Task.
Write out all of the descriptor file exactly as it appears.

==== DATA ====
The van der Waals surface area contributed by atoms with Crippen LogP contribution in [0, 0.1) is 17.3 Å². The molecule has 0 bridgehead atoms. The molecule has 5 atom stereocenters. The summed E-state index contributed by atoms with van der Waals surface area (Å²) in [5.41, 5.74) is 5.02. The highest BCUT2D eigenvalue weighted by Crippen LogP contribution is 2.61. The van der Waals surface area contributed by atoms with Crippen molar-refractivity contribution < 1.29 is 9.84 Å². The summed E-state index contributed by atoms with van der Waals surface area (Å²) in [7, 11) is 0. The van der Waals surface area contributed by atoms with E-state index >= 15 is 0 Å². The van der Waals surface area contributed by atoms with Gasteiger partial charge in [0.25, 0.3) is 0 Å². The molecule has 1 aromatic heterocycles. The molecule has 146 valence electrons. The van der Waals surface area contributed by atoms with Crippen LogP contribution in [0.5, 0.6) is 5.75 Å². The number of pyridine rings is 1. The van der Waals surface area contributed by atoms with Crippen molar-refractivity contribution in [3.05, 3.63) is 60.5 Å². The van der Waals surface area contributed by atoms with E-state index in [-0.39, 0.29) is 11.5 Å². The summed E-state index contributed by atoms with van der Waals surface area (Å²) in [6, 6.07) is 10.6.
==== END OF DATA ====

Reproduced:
The van der Waals surface area contributed by atoms with Crippen LogP contribution in [0, 0.1) is 17.3 Å². The molecule has 0 bridgehead atoms. The molecule has 5 atom stereocenters. The summed E-state index contributed by atoms with van der Waals surface area (Å²) in [5.41, 5.74) is 5.02. The highest BCUT2D eigenvalue weighted by Crippen LogP contribution is 2.61. The van der Waals surface area contributed by atoms with Crippen molar-refractivity contribution < 1.29 is 9.84 Å². The summed E-state index contributed by atoms with van der Waals surface area (Å²) in [7, 11) is 0. The van der Waals surface area contributed by atoms with E-state index >= 15 is 0 Å². The van der Waals surface area contributed by atoms with Gasteiger partial charge in [0.25, 0.3) is 0 Å². The molecule has 1 aromatic heterocycles. The molecule has 146 valence electrons. The van der Waals surface area contributed by atoms with Crippen LogP contribution in [0.5, 0.6) is 5.75 Å². The number of pyridine rings is 1. The van der Waals surface area contributed by atoms with Crippen molar-refractivity contribution in [3.05, 3.63) is 60.5 Å². The van der Waals surface area contributed by atoms with E-state index in [-0.39, 0.29) is 11.5 Å². The summed E-state index contributed by atoms with van der Waals surface area (Å²) in [6, 6.07) is 10.6.